The Grief and Gift of Bodily Limitations

Where We Witness the Underground Mercy of God

This is an edited transcription of Jane Grizzle’s talk from the Orlando Mockingbird Conference, held in January. You can listen to the talk here. Jane also has an essay in the upcoming Sickness & Health issue, available for preorder here.

Sometime talking about bodies is really uncomfortable. I don’t mean this in a seventh grade health class kind of way. At no point will I be discussing puberty or hormones, you can relax. But, I think it is important to recognize that everyone has a different relationship with his or her body and for many of us, it’s a source of shame or frustration or disconnection or pain. My friend Morgan is a counselor and she said without fail, if her clients talk about their bodies, they cry every time. It is a place of great vulnerability.

And I think sometimes we shy away from talking about our bodies because of that. But I also think the Gospel, the good news of God’s grace to us, has something to say about all of it. And I want you to know I am speaking as much to myself today as I am to you. We all have a lot of feelings and thoughts and experiences about our bodies, in our bodies.

One of the primary paradigms we have for thinking about our bodies is “I have a body.” The word “have” is an interesting word to use. It’s not an action word. It’s a relationship word. It tells us where we are in relationship to our body. “Have” is a possessive word. If we believe we have a body, then we believe we are the owners and possessors of that body. We believe we are somehow above the body, in control or management of the body, that our body is somehow separate from us and serves us, its owner. This is what the gnostics and Plato believed — that the spirit and mind are somehow outside of our physical being, that our body is in service to this superior mind.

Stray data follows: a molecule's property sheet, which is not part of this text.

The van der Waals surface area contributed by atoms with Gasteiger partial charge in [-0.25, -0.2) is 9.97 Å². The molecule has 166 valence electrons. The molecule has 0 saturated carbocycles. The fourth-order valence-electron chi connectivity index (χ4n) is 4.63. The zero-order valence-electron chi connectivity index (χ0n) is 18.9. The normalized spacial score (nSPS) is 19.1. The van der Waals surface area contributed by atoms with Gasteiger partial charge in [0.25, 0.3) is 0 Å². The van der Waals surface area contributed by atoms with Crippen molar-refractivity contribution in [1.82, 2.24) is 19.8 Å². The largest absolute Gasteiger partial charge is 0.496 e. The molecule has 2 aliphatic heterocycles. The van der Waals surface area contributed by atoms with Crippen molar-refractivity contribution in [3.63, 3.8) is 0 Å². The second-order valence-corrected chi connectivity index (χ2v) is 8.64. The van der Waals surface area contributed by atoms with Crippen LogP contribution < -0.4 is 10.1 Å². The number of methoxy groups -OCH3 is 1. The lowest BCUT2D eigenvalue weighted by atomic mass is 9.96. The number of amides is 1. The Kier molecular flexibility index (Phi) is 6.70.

What language and metaphors do we use when we talk about our bodies? Judging by my local Barnes and Noble, our language is technical. We hack our nutrition. We follow programs. We unplug when we feel stressed. We optimize our cardio. We rewire our appetites. We recharge our souls.

We talk about our biology as though it is a machine that we run — we put certain things in, like good sleep or exercise or certain foods or behaviors, and expect certain outputs — lower weight, increased energy, higher productivity, etc. And that might work for a while, and if it does work, we love to recommend it as though it will work for everyone. It all works until it doesn’t. It might work until you can’t exercise due to an injury or illness. It might work until you turn 40 and suddenly calories in and calories out doesn’t seem to add up quite right. It might work until you discover your genetic material carries a signal for your joints to ache or your eyes to fail.